Dr Mathias Uhlen is Professor of Microbiology at the Royal Institute of Technology (KTH), Stockholm, Sweden. Dr Uhlen is member of the Royal Swedish Academy of Engineering Science (IVA), the Royal Swedish Academy of Science (KVA), the European Molecular Biology Organization (EMBO) and member of the Human Proteome Organization (HUPO) council. He was Vice-President of the Royal Institute of Technology (KTH), responsible for external relations, from 1999 to 2001. He was the chairman of the Swedish Biochemical and Molecular Biology Society (SFMB) from 1994 to 1999. Dr Uhlen has more than 350 publications in bioscience with the focus on the development and use of affinity reagents in biotechnology and biomedicine.
In the early eighties, Dr Uhlen cloned and characterized staphylococcal protein A, which is now used extensively for purification of antibodies both in diagnostics and therapy. In 1983, he showed, for the first time, the principle of affinity tag for purification fusion proteins. The use of affinity tags for purification of recombinant proteins are now widely used in bioscience. In 1988, Uhlen published the use of magnetic micro spheres with streptavidin for automated solid phase applications. Such laboratory systems based on streptavidin beads are at present frequently used both in research and diagnostics. In 1995, his group described a new principle for affinity reagents, called Affibodies, and showed their use as research tool and recently as potential cancer therapeutics. Uhlen and colleagues also developed a new strategy for DNA analysis called Pyrosequencing, a method that has recently been further developed by 454/Roche into a so called next generation sequencing instrument.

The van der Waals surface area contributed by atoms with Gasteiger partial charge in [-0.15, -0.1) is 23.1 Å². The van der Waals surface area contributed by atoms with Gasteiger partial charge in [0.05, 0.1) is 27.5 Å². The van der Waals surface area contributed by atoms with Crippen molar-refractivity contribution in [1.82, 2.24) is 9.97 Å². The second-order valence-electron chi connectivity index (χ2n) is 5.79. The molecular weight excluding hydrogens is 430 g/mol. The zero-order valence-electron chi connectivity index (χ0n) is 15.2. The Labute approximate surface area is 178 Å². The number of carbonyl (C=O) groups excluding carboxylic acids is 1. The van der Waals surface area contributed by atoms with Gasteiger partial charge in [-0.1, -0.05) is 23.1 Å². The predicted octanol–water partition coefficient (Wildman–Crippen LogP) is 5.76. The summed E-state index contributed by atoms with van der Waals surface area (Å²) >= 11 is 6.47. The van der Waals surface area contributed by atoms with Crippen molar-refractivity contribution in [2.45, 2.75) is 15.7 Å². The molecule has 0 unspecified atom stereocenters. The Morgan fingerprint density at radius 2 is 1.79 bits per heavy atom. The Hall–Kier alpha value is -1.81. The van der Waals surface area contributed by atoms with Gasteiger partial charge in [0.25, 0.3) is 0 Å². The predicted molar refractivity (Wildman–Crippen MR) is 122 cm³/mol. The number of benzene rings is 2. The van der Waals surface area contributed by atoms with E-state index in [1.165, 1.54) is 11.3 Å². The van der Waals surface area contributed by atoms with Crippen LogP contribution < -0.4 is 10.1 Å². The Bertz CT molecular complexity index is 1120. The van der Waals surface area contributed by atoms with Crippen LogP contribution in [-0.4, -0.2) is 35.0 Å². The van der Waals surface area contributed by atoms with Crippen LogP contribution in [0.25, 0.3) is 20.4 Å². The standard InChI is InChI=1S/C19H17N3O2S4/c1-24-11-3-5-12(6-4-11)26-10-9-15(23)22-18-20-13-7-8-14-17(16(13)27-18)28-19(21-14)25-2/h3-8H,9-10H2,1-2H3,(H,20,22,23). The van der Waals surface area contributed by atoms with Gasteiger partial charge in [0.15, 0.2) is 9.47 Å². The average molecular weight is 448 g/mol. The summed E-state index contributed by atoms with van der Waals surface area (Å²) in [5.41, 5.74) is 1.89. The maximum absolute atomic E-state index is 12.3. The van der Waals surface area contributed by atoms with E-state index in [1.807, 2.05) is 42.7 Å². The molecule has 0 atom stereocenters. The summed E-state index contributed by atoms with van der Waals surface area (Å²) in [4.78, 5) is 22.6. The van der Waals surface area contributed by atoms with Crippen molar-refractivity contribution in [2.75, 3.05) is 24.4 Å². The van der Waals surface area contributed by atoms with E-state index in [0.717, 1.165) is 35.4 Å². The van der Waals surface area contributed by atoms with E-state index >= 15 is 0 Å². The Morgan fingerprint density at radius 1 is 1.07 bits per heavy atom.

Dr Uhlen is currently working on the Human Protein Atlas project (HPA), with the aim to systematically map the human proteome. At present, the Human Protein Atlas portal (www.proteinatlas.org) contains more than 10 million high-resolution images representing more than 12,000 human protein-encoded genes. He is also Director of the new Science for Life Laboratory at the Karolinska Institute campus in Stockholm responsible for high-throughput molecular life science, with a focus on genomics, proteomics, bioimaging, biobank profiling, bioinformatics and systems biology.
He has founded several companies, including Pyrosequencing AB (now Biotage AB), Affibody AB, SweTree Technologies AB, Magnetic Biosolutions AB (now Nordiag AS), Atlas Antibodies AB and Creative Peptides AB. He has received numerous awards, including The Svedberg prize in 1992, the Göran Gustavsson prize in 1993, the gold medal of the Royal Swedish Academy of Engineering Sciences in 2004, the Most Noble Order of the Seraphim – the Order of His Majesty the King in 2004, the Jerker Porath award in 2005, the Akzo Noble Award in 2005, the HUPO Distinguished Award and KTH Great Prize both in 2006. The Scheele prize in 2007 and the ABRF award in 2009.